(featured image source flickr-schroepfer)
A hard fact of this election is that millennials do not like Hillary Clinton. In the same 2016 season most millennials began supporting more socialistic policies such as tuition free colleges, expansion of health care provisions, in addition to many of them discovering entrepreneurship at earlier ages than their parents or grandparents. Of course they flocked to someone like Bernie Sanders who touted those policies as core tenants of his presidential campaign.
When Sanders lost the nomination, a good deal of millennials deferred to third party candidates such as Gary Johnson because they believed those candidates’ values coalesced more with their new-found desires of a liberal, European style system. Ironically a good deal of Johnson’s policy proposals actually contradict those that most millennials supported Sanders for, include Johnson wanting to abolish the Department of Education, further devolve health-care to the states, and reduce the corporate tax rate from 32 to 0 percent. When you put those factors in perspective it seems that the only candidate that could possibly best represent Sanders’ millennial dreams is…
Clinton wants to defer student loans for those engaging in startups or any other form of entrepreneurial work. She wants to expand the presence of health clinics in addition to continuing the expansion of the Affordable Care Act, not to mention promising to protect consumers from pharmaceutical price hikes. Finally, she wishes to forgo tuition for community colleges as well as public state schools for those making less than 82,000 dollars a year. All of these were factors that served as the groundwork for Bernie Sanders’ campaign with Sanders himself touting Clinton’s aforementioned policy proposals as important reasons to vote for her.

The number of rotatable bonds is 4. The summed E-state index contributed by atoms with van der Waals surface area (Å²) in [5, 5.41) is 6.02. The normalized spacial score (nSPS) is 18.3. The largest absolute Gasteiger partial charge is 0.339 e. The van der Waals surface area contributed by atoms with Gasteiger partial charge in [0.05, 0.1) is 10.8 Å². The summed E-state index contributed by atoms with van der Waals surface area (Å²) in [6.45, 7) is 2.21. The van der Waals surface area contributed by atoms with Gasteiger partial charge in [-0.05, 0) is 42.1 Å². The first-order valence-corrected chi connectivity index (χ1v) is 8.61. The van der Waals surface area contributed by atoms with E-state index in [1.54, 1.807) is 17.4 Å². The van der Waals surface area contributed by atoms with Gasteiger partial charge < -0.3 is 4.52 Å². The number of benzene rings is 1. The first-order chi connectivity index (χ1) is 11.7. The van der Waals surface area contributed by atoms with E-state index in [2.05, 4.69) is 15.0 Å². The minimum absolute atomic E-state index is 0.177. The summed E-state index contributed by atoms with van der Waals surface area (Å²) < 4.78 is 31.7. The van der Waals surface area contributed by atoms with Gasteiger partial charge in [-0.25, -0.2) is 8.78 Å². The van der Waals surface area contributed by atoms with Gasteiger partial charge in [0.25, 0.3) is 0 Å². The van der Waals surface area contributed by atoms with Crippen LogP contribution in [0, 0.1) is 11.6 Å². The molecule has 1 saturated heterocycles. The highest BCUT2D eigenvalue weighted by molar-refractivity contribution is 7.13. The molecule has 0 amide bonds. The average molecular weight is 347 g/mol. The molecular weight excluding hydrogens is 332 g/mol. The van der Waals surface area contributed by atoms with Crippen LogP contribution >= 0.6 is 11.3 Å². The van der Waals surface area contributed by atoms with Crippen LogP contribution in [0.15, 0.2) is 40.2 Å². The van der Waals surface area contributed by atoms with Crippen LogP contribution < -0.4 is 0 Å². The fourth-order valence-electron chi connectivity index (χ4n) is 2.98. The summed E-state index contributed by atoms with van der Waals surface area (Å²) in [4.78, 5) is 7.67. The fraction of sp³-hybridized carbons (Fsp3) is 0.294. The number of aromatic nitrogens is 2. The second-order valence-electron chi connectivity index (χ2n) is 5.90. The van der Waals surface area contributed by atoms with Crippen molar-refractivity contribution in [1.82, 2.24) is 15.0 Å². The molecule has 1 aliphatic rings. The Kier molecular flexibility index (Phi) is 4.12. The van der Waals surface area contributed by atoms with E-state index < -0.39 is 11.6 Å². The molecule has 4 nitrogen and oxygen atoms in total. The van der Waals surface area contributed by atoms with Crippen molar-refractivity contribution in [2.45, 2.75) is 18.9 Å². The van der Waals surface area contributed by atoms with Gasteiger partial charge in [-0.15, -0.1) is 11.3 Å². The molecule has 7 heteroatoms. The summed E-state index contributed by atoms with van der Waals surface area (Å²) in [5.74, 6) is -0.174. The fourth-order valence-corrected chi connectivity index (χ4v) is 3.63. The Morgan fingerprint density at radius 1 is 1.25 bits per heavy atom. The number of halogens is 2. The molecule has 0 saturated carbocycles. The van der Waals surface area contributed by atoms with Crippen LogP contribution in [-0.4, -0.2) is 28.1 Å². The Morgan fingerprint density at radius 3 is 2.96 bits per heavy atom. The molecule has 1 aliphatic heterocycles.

Yet her poll lead among millennials has collapsed in recent weeks, with many promising to either vote third party or not vote at all. However, this diminished millennial enthusiasm has almost nothing to do with her actual policy proposals and more to do with her public image. The polls have shown that millennials view her as untrustworthy, vindictive and unprincipled which according to The Atlantic, shows that they have “accepted the portrait that Bernie Sanders painted of her during their long primary struggle.” This indicates that millennials are basing the question of whether or not to vote for Clinton on the “idea” of Clinton, rather than Clinton herself.
This is especially dangerous considering how millennial inactivity could sway the election in Trump’s favor based predominately on metanarrative assumptions and not Clinton’s actual policy proposals. Before millennials make their ideological decisions about Clinton or any other candidates during this election, they absolutely must do their own research beforehand. Go on their campaign websites and investigate what the candidates are proposing, take a look at their interviews with the press, as well editorials about them from valued sources such as The Washington Post, BBC, The Wall Street Journal, or The Los Angeles Times. Hillary Clinton best represents millennial desires for increased educational and entrepreneurial opportunities and decreased financial strain regarding health and student loans. Yet such proposals mean nothing if millennials don’t know that they exist.